Thanksgiving is a time for family, gratitude, and delicious food. However, with many Thanksgiving tables featuring roast turkey, buttery mashed potato, and meat-filled pies, this can often be a stressful celebration for people living a vegan lifestyle.
But with so many amazing vegan Thanksgiving recipes available online, there’s no reason for vegans to go hungry on this special day!
Whether you’re vegan yourself or have a family member with vegan dietary requirements, we have over 25 vegan starters, side, main, and dessert recipes for the perfect plant-based Thanksgiving!
Starters, or appetizers, are some of the most important dishes you’ll serve on Thanksgiving. These are the recipes that will whet your guests’ appetites and set the tone for the rest of the meal.
Check out these delicious vegan-friendly Thanksgiving starter recipes:
You can’t go wrong with a warming bowl of soup to start off your Thanksgiving dinner, and this carrot and sweet potato soup will definitely have you reaching for seconds!
Taking just 20 minutes to prepare and 25 minutes to cook, Balance’s Curried Carrot Soup is as easy to make as it is tasty.
The curry powder, cumin, and ginger give this soup a warm kick, beautifully counteracted by smooth, aromatic coconut milk.
You still have several courses ahead of you at the start of your Thanksgiving meal, so if you want to begin with something light, this kale and pumpkin salad recipe by Happy Kitchen is perfect.
This is a seasonal Fall-themed salad made with all plant-based ingredients, including kale, pumpkin, apple, brussels sprouts, and pomegranate seeds.
And if you thought a salad would be too bland a choice for Thanksgiving, this one is seasoned with mustard, apple cider vinegar, and maple syrup, so it packs a flavorful punch.
Falafel is a well-loved staple of the plant-based diet, so why not incorporate this tasty dish into your Thanksgiving menu?
This autumnal falafel recipe from Vegan Heaven features a pear and cranberry dip that’s easy to prepare with a little brown sugar and water. In fact, the whole recipe takes just 25 minutes from start to finish!
No Sweat Vegan’s almond ricotta stuffed mushrooms recipe proves that vegan dairy substitutes can be a real success at Thanksgiving.
We love that this is a versatile recipe that can easily be made oil-free or gluten-free with a few simple changes, as outlined by the creator. You can also use mushrooms of any size as long as you adjust the stuffing quantity accordingly.
Whether you choose to make the vegan ricotta yourself or buy it from the store, these stuffed mushrooms will go down a treat!
You might have seen cheese balls featured at traditional Thanksgiving tables, but did you know that you can make a dairy-free version of this classic recipe?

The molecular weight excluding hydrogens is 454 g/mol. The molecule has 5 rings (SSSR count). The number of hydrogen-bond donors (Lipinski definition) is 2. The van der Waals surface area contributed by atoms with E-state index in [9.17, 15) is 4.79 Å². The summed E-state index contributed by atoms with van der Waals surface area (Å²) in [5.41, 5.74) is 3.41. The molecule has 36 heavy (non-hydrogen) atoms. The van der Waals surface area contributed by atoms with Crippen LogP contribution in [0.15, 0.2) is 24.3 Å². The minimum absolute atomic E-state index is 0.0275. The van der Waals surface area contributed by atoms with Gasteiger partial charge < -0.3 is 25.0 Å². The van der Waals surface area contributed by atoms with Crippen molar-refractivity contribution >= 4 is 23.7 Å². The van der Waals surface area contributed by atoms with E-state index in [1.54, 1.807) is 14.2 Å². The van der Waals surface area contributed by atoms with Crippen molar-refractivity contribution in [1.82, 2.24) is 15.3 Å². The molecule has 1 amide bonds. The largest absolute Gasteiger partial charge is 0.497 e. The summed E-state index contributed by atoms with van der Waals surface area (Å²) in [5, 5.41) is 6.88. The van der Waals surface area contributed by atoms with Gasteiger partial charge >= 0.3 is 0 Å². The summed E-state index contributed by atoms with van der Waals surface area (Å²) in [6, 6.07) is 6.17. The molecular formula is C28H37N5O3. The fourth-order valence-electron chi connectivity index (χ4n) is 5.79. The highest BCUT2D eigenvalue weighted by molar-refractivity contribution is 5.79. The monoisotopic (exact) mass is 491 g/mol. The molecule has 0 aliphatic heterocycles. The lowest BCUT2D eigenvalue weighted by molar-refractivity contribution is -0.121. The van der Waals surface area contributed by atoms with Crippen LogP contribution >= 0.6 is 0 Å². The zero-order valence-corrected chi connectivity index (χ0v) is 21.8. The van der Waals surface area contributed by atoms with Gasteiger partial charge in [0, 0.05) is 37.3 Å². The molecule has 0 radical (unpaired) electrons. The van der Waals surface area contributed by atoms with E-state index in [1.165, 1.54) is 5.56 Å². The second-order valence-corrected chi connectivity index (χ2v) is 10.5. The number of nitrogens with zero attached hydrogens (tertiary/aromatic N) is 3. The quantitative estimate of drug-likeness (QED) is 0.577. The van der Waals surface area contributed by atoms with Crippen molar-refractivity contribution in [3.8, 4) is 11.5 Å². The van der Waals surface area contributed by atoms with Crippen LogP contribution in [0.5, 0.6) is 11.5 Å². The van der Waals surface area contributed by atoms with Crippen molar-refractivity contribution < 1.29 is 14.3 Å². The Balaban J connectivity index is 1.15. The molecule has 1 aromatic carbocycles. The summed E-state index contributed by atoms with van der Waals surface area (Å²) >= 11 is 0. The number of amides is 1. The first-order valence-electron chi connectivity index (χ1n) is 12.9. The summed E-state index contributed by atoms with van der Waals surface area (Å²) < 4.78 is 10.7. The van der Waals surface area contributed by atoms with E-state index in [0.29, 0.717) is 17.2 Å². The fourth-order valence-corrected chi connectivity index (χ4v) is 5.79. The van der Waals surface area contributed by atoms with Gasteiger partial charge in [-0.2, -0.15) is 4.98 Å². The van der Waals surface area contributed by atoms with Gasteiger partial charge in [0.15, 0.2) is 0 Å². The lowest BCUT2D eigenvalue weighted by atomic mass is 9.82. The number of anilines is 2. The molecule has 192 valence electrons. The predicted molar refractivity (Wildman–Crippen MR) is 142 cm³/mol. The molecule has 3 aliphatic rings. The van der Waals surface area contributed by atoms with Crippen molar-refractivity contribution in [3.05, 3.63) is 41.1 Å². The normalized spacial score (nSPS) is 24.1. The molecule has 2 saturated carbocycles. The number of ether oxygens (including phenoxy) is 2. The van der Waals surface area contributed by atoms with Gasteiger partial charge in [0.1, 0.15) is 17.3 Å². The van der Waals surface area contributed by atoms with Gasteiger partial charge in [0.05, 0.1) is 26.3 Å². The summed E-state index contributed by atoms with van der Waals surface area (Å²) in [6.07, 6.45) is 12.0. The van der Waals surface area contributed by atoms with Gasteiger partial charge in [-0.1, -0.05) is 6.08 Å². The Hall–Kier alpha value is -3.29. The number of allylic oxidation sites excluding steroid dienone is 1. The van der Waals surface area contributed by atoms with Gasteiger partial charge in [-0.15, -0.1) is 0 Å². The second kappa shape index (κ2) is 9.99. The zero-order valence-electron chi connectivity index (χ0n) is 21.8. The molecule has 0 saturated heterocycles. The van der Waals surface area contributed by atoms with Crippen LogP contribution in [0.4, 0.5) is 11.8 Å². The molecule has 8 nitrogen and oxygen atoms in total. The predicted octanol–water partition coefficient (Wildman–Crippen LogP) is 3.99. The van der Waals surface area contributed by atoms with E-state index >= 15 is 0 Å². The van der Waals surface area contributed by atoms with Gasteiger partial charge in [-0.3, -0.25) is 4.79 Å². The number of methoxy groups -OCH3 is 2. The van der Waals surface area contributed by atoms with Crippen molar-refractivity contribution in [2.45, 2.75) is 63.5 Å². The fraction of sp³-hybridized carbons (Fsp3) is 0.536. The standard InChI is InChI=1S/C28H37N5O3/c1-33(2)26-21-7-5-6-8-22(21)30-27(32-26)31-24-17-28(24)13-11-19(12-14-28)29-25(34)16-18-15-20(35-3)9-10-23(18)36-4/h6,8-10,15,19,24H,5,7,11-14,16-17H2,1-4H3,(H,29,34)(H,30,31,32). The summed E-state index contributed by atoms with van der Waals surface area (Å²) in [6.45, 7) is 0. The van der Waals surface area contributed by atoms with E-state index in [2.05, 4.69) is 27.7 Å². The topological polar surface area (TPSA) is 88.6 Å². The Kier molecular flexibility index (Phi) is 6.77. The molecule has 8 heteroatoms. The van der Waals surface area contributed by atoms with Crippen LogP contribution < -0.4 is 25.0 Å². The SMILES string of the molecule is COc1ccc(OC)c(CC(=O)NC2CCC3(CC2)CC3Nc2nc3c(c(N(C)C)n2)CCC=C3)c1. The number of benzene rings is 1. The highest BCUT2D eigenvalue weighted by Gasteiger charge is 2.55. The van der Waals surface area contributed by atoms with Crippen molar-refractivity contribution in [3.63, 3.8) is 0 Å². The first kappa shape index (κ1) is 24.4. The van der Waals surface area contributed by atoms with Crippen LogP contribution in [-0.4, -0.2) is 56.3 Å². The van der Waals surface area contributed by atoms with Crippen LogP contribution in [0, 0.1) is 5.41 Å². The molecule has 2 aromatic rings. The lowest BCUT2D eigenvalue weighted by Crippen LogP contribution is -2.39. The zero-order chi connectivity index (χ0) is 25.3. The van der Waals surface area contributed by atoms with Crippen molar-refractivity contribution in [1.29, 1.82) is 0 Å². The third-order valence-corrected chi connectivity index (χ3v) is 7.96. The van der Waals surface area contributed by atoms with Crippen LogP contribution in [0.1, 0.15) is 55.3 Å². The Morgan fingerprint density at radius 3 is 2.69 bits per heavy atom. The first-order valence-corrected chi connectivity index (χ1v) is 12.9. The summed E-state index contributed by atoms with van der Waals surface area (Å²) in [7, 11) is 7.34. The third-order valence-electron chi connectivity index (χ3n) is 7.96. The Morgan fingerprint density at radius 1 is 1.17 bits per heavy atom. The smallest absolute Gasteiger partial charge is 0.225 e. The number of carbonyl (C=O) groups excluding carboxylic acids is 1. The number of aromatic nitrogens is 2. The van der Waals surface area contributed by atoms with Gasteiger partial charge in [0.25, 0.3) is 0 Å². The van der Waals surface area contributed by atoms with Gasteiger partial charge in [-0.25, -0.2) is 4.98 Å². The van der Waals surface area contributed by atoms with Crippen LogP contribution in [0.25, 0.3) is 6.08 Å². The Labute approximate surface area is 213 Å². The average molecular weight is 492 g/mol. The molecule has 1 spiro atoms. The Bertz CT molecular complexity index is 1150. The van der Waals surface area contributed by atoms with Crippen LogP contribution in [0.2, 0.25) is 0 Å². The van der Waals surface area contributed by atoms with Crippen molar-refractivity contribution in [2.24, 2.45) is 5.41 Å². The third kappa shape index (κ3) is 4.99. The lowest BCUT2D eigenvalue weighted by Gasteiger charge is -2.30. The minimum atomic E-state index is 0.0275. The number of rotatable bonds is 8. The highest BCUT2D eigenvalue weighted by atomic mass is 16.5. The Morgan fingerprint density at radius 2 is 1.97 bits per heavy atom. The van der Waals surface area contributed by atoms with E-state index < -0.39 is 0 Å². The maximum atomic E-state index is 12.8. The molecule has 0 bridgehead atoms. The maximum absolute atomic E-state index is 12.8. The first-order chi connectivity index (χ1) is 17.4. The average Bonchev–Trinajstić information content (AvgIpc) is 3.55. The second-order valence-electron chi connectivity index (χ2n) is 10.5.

We definitely recommend trying out this cranberry-crusted dairy-free cheese ball recipe from Intentionally Eat. It’s the perfect way to wake up your palate before the following courses because it’s both savory and sweet.
The dairy-free cheese in this recipe is made from cashew nuts, coconut oil, and nutritional yeast. The lemon juice, cranberries, and pineapple contribute a tart, palate-cleansing sweetness to the dish.
We know, we’ve already suggested a soup for your Thanksgiving starter menu, but this butternut squash and lentil-based recipe is equally delicious!
In Plant-Based on a Budget’s recipe, the sweetness of the pumpkin is paired with strong flavors such as mustard seeds, red pepper flakes, garlic, ginger, and cumin. The coconut milk prevents the spices from getting too overpowering, creating an optimal flavor balance.
Our final starter recommendation for your vegan Thanksgiving table is a traditional recipe turned plant-based – deviled ‘egg’ tofu crostini!
Instead of real egg, No Sweat Vegan uses firm tofu to create a satisfying, yet light and fluffy texture. Once you’ve scrambled the tofu, all you need to do is cut up a baguette, load each slice with your ‘egg’ mixture, and season with paprika and other herbs or spices of your choice!
The recipe is oil-free and can be made gluten-free simply by using a gluten-free baguette.
Main Course Meals
Think turkey is the only option for a Thanksgiving main course? Think again! These vegan Thanksgiving mains prove that you don’t need any meat (or dairy) to celebrate this year.
If you’re hoping to recreate a traditional Thanksgiving menu with plant-based ingredients, we recommend making a simple seitan roast.
Making a vegan roast from scratch might sound daunting, but actually, all you need is a mixing bowl, a blender, and an oven.
This seitan roast is primarily made from wheat gluten and nutritional yeast, but the real flavor comes from all the herbs and spices: sage, thyme, rosemary, onion powder, and smoked paprika.